Revised (Paulette’s concurs by email) to remove a couple of sentences that Colin Berry complained were attacks on his character. Ironic?
Wait a minute, people. The Dawkins Challenge is not about the C14 testing. It is not about redoing the tests or even explaining them away. It is about explaining the image.
David Rolfe’s letter to Dawkins states, “The challenge then, if you choose to accept it, is to explain how the Shroud and its image might have come into existence. You will find a list of the most significant image characteristics here. If you cannot pin it down then, in all conscience, you should, at least, give it the appropriate respect as an enigma. If you can explain it then this site’s title becomes a misnomer and you will have solved a great mystery. Everyone would like to see this matter resolved. Could you be the one to do it?”
Charles Freeman wrote, “I am totally mystified by the Challenge unless David Rolfe can provide Richard Dawkins and his assembled team of textile experts with a scientific laboratory at the Challenge’s own expense and permission to take the Shroud there for a full examination. Otherwise it is like asking a doctor to diagnose an illness of a patient without seeing the patient.”
To which Louis replied, “Charles, This doesn’t seem necessary as all the significant image characteristics are available to him as they have been to others, Garlaschelli (Italy) and Allen (South Africa) being only two of them. It is thus evident that these characteristics have been accepted even by people, scientists included, who have not made a full examination. The ball, therefore, seems to be in Dawkins’ court.
Freeman then responded, “Louis, And you think that science has not advanced since these studies were made? Modern methods would achieve a vastly more sophisticated analysis of the Shroud and it would be right for Dawkins to refuse to accept the challenge on these grounds alone.”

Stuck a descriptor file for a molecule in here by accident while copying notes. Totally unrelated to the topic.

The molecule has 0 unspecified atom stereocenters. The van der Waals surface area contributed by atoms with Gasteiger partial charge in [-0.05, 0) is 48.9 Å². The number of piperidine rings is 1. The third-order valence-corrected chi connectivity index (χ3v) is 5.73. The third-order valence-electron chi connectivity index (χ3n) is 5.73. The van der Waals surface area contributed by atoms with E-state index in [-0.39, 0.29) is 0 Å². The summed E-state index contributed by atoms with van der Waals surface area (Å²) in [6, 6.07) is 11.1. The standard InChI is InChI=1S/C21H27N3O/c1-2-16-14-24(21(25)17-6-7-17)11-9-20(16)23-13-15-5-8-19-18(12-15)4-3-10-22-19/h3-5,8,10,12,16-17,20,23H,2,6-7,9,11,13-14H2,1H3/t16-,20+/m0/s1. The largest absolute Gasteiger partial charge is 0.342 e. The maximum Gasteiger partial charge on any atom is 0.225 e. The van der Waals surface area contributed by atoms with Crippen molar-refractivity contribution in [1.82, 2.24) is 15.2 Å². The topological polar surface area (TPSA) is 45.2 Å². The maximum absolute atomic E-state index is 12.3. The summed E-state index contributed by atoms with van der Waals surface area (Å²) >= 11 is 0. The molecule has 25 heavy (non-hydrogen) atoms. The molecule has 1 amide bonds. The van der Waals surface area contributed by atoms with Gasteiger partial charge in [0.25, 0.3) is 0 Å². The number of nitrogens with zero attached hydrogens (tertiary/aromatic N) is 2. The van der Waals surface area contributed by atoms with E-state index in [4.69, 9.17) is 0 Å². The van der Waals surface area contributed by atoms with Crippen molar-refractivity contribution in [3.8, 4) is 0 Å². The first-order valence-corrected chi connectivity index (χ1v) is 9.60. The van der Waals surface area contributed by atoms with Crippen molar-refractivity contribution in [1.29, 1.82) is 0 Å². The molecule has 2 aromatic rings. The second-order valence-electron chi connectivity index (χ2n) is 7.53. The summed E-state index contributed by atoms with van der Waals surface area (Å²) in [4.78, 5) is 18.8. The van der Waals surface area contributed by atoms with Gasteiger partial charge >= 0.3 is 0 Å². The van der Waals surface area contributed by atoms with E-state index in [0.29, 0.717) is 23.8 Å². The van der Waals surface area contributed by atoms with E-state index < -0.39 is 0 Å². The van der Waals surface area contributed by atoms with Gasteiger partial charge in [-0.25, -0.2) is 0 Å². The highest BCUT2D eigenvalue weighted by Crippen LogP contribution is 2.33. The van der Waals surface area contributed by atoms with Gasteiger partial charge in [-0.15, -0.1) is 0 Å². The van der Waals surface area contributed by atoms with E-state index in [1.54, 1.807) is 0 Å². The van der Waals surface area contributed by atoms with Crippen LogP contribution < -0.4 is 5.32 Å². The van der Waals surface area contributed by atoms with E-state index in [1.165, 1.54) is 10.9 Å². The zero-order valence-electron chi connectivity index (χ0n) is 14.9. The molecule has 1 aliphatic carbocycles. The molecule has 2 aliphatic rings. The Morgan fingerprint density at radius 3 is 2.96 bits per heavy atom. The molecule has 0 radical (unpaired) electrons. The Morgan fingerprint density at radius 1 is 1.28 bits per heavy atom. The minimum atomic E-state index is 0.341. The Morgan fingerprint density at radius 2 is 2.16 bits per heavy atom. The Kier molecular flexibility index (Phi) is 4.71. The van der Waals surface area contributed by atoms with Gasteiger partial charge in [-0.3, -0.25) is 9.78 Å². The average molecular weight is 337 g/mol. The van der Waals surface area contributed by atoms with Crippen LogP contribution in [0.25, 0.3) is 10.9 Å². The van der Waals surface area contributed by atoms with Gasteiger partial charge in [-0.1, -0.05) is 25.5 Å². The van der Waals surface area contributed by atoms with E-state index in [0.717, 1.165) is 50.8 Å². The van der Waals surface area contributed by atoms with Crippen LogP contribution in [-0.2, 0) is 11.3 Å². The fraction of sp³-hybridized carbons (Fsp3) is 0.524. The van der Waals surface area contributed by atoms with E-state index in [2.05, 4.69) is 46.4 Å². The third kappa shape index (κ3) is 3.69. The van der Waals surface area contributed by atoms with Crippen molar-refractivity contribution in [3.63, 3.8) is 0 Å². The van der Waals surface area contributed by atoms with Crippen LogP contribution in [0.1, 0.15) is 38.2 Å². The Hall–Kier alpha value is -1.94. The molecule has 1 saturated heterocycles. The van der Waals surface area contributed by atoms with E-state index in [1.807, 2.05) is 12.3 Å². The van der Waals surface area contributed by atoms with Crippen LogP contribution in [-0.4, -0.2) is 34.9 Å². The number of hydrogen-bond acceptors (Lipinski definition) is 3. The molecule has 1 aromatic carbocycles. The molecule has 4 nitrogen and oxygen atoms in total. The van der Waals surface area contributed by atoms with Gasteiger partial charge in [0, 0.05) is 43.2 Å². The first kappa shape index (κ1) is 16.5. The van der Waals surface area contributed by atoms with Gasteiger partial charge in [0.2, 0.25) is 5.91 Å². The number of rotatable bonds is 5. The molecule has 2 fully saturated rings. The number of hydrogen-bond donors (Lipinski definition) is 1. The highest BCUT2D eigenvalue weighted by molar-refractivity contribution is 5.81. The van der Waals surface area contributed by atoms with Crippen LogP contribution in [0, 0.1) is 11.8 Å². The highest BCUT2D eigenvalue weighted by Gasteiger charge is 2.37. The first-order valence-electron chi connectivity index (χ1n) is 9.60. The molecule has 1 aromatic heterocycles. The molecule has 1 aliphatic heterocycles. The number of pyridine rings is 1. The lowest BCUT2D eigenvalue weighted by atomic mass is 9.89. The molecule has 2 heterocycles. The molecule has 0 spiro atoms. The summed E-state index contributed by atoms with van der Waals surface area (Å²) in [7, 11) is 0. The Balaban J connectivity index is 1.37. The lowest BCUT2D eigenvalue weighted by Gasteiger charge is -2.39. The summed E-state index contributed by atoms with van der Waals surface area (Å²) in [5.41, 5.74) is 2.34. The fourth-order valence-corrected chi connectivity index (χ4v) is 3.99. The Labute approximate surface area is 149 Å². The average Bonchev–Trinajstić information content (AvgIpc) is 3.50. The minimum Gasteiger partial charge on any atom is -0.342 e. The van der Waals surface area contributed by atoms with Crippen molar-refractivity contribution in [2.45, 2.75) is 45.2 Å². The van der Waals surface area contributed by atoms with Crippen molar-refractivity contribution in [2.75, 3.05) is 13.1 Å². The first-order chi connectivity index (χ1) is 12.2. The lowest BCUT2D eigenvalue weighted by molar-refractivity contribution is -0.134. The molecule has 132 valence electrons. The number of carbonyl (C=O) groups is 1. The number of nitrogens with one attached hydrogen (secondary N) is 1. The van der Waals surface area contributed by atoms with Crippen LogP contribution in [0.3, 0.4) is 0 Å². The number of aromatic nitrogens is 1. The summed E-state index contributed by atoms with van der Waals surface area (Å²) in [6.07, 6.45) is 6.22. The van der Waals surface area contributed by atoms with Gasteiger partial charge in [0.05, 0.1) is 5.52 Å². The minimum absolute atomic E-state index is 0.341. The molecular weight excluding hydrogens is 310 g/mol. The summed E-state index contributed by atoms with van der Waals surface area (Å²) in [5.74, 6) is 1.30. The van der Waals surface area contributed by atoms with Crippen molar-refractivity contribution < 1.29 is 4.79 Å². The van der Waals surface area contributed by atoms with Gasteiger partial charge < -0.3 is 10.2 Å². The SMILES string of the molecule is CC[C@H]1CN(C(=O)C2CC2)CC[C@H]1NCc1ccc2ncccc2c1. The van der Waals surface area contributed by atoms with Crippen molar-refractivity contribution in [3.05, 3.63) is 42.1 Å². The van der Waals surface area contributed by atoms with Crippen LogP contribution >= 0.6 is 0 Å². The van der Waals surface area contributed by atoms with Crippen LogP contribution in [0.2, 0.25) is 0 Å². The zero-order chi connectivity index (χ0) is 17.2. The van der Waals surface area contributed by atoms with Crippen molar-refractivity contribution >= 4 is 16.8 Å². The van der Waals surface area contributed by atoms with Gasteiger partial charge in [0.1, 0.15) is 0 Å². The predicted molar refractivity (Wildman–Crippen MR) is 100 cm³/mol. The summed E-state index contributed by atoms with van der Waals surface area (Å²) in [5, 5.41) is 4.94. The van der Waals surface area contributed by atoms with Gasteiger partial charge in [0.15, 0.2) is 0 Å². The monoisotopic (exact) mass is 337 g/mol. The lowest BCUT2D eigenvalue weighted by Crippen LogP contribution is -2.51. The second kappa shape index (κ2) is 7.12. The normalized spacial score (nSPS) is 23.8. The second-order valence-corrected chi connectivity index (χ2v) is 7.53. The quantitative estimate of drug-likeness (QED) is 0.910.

Although I am convinced that the shroud is authentic and Dr. Freeman is not, I must agree with him in what he has written about the challenge.
Louise, in what I quoted above, wrote, “It is thus evident that these characteristics have been accepted even by people, scientists included, who have not made a full examination.”
Absolutely not. Each, including Dr. Garlaschelli and Dr. Allen, have used or claimed different image characteristics. xxx xxx
When David Rolfe first issued his challenge he used as criteria a list from a paper by Giulio Fanti. He assumed that people accepted the list until he discovered that nobody accepted it. Nobody! Then he put together a cabal of folks at Valencia and declared a list of image characteristics by consensus. Even Dr. Fanti agreed with it before he didn’t. Even Barry Schwortz agreed with it before he understood it contradicted everything he had been saying for years.
Point one of that list now reads, “The body image is created by molecular change of linen fibres. There are also bloodstains. There is no body image beneath the bloodstains. (For the avoidance of doubt, this characteristic does not exclude the possibility that the molecular change may have taken place in an impurity layer at the linen surface).”
Read, ‘It is thus but may not be.’ Amazing! Absolutely amazing! The part in italics and parentheses was added later after Dr. Rolfe discovered that half the world of shroud studies did not agree with the first sentence approved by the Valencia cabal.
There are seven points in the list. There should be at least twenty. By omitting points – what happens when you form a list by a committee – you unintentionally imply that certain characteristics are not important.
We should admit the truth. Let’s be honest. We don’t have a good handle on the image characteristics. Science has advanced significantly since original studies were made. Modern methods should achieve a vastly more sophisticated analysis of the Shroud. Richard Dawkins should ignore the challenge until new methods can be employed.
I agreed with a complaint by Colin Berry and have blue-penciled out some wording and replaced it with what I felt was appropriate. Apologies to Colin Berry and David Rofle.